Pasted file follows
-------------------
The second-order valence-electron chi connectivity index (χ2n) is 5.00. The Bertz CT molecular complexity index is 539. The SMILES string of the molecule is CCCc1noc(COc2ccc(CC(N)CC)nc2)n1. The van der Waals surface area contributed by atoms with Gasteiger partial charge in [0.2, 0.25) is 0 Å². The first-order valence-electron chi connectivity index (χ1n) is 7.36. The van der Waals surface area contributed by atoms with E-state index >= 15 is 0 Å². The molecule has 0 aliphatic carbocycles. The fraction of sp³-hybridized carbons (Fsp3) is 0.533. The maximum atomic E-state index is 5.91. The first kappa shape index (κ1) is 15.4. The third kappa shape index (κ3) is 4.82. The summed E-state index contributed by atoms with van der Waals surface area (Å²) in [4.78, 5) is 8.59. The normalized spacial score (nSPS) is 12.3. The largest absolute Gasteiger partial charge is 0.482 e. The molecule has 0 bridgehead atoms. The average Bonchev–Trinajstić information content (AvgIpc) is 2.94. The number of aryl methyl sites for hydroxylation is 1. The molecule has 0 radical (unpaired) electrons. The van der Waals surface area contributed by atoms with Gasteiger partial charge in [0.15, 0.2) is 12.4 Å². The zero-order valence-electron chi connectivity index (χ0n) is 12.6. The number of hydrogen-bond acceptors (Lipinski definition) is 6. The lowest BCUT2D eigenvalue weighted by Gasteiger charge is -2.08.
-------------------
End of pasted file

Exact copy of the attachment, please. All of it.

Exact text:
The second-order valence-electron chi connectivity index (χ2n) is 5.00. The Bertz CT molecular complexity index is 539. The SMILES string of the molecule is CCCc1noc(COc2ccc(CC(N)CC)nc2)n1. The van der Waals surface area contributed by atoms with Gasteiger partial charge in [0.2, 0.25) is 0 Å². The first-order valence-electron chi connectivity index (χ1n) is 7.36. The van der Waals surface area contributed by atoms with E-state index >= 15 is 0 Å². The molecule has 0 aliphatic carbocycles. The fraction of sp³-hybridized carbons (Fsp3) is 0.533. The maximum atomic E-state index is 5.91. The first kappa shape index (κ1) is 15.4. The third kappa shape index (κ3) is 4.82. The summed E-state index contributed by atoms with van der Waals surface area (Å²) in [4.78, 5) is 8.59. The normalized spacial score (nSPS) is 12.3. The largest absolute Gasteiger partial charge is 0.482 e. The molecule has 0 bridgehead atoms. The average Bonchev–Trinajstić information content (AvgIpc) is 2.94. The number of aryl methyl sites for hydroxylation is 1. The molecule has 0 radical (unpaired) electrons. The van der Waals surface area contributed by atoms with Gasteiger partial charge in [0.15, 0.2) is 12.4 Å². The zero-order valence-electron chi connectivity index (χ0n) is 12.6. The number of hydrogen-bond acceptors (Lipinski definition) is 6. The lowest BCUT2D eigenvalue weighted by Gasteiger charge is -2.08.